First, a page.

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This year will go down as a landmark one for women’s sport, with a defiant shift taking place in the creative narrative which surrounds it. 

This shift matters because it acknowledges and finally engages a long-ignored market. Women’s sport has, for years, been hugely undervalued, with a lack of major brand sponsorship and media coverage. Indeed, women’s sport sponsorship accounted for only 0.4% of total sports sponsorship between 2011 and 2013, according to research done by Women in Sport, while women’s sport accounted for only 7% of total sports coverage. 

What these stories do is give permission to the people watching, especially to young people, to go out and do the same, to choose to play on their own terms.

This year however, a combination of a plethora of women’s sporting events combined with the emerging post #MeToo narrative surrounding women’s empowerment is driving a new approach to marketing. 

We have seen brands telling stories that had yet to be told and have successfully got consumers’ talking. Lucozade’s reimagining of an iconic football anthem in Three Lionesses; the statue of English footballer Lily Parr erected in Manchester by Mars and AMV BBDO, and Nike’s Lioness Tributes by Uncommon all mark a step-up in communications. 

Lucozade – Three Lionesses

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These stories focus on the grit, determination and skill of these athletes, on the pain, pressure and heartbreak at the very centre of the way they play. Not a hair swish in sight. That’s revolutionary to see when it comes to female sporting professionals. What these stories do is give permission to the people watching, especially to young people, to go out and do the same, to choose to play on their own terms and build their own vision of what constitutes success both on and off the sports field. 

Brands that get involved, and more importantly stay involved in women’s sport will be the ones that will stay relevant.

Choose your story

These new narratives are an essential tool in the drive to move beyond stifling stereotypes, which often fail to connect with consumers in the real world. New female sporting role models are creating a new model of sporting success in their own image. A case in point being US football captain Megan Rapinoe [below] becoming the face, and unofficial spokesperson, of the FIFA Women’s World Cup, a woman who is not only at the top of her sporting game, but not willing to self-edit off the pitch. It is a lack of conformity beautifully brought to life by Nike in a rousing spot declaring: “This team wins. Everyone wins.”

It takes bravery to tell a story that hasn’t been told because it suggests you’re going against the status quo and that you’re willing to stand out while doing so. But brands that get involved, and more importantly stay involved in women’s sport will be the ones that will stay relevant in a fast-moving world. 

Progressive brands would be wise to look to the path being blazed by sports stars such as Rapinoe and England footballer Nikita Parris.

Guinness’s announcement of a six-year investment in women’s rugby is testament to this shift to long-term investment. It’s an understanding of the game bought to life in AMV BBDO’s Sisters spot. The ad focused on Harriet and Bridget Millar-Mills who played on opposing England and Scotland teams in 2013.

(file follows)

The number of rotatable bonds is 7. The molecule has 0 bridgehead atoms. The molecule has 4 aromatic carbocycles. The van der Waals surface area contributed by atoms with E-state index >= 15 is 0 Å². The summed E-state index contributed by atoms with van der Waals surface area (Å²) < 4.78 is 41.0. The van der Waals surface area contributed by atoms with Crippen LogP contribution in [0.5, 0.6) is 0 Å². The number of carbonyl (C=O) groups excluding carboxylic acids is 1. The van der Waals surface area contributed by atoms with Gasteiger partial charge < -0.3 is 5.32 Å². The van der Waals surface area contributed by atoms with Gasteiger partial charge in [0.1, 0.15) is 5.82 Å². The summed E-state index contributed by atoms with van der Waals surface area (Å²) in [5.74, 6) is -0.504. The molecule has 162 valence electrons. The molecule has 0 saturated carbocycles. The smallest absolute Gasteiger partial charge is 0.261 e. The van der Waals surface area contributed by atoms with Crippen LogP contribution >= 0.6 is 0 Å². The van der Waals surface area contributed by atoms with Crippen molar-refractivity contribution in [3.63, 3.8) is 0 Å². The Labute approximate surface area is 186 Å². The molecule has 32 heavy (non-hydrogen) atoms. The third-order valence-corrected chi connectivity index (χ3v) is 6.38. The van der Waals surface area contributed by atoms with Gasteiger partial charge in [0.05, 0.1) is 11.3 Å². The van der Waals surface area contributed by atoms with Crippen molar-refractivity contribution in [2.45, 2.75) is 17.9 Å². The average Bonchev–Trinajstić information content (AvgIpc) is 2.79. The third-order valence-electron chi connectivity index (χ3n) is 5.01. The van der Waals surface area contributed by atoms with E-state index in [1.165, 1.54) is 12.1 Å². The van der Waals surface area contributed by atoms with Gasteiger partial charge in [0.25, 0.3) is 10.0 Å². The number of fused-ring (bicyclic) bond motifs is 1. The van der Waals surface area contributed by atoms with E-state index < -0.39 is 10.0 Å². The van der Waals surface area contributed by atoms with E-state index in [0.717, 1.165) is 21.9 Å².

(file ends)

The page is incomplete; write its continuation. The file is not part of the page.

Nike – Steph Houghton x Lady Leshurr

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The emergence of new role models

Through these campaigns' new role models are finding their way into consumers’ lives and homes. They are the inspiration, not just for the next generation of female sporting superstars, but for consumers and marketers who want to level the playing field. 

Progressive brands would be wise to look to the path being blazed by sports stars such as Rapinoe and England footballer Nikita Parris. Both individuals implicitly recognise the importance of the platform they’ve been given and are determined to use it to bring about change; Rapinoe through bringing greater awareness to LGBTQ rights and Parris with a football academy for women from deprived areas in her hometown.

Nike – Never Stop Winning

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These are a new generation of sporting stars, the ones who want to operate with a purpose and who recognise the power of the position they’re in. They don’t take it for granted and they’ll use that platform to further causes they believe in. 

In an industry where perhaps we use the word bravery too much, these female sporting stars are prepared to push back.

These players are exceptionally talented and they’re helping to raise the profile of the game around the world. They’re bringing greater diversity to the conversation around women’s sport and to the stories being told, stories that are honest, often as yet unheard accounts of each player’s history and of the game itself.

In an industry where perhaps we use the word bravery too much, these female sporting stars are prepared to push back, to speak up and out for those without a voice. Brands such as Nike stepping up and standing wholeheartedly behind these athletes to amplify their voice are proving the power of progressive branding.

This is the new age of sports marketing, and brands should be ready to get involved.

Guinness – Sisters

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Izzy Ashton is an editor for BITE, Creativebrief’s daily editorial insight into global marketing trends and the cultural movements driving them.

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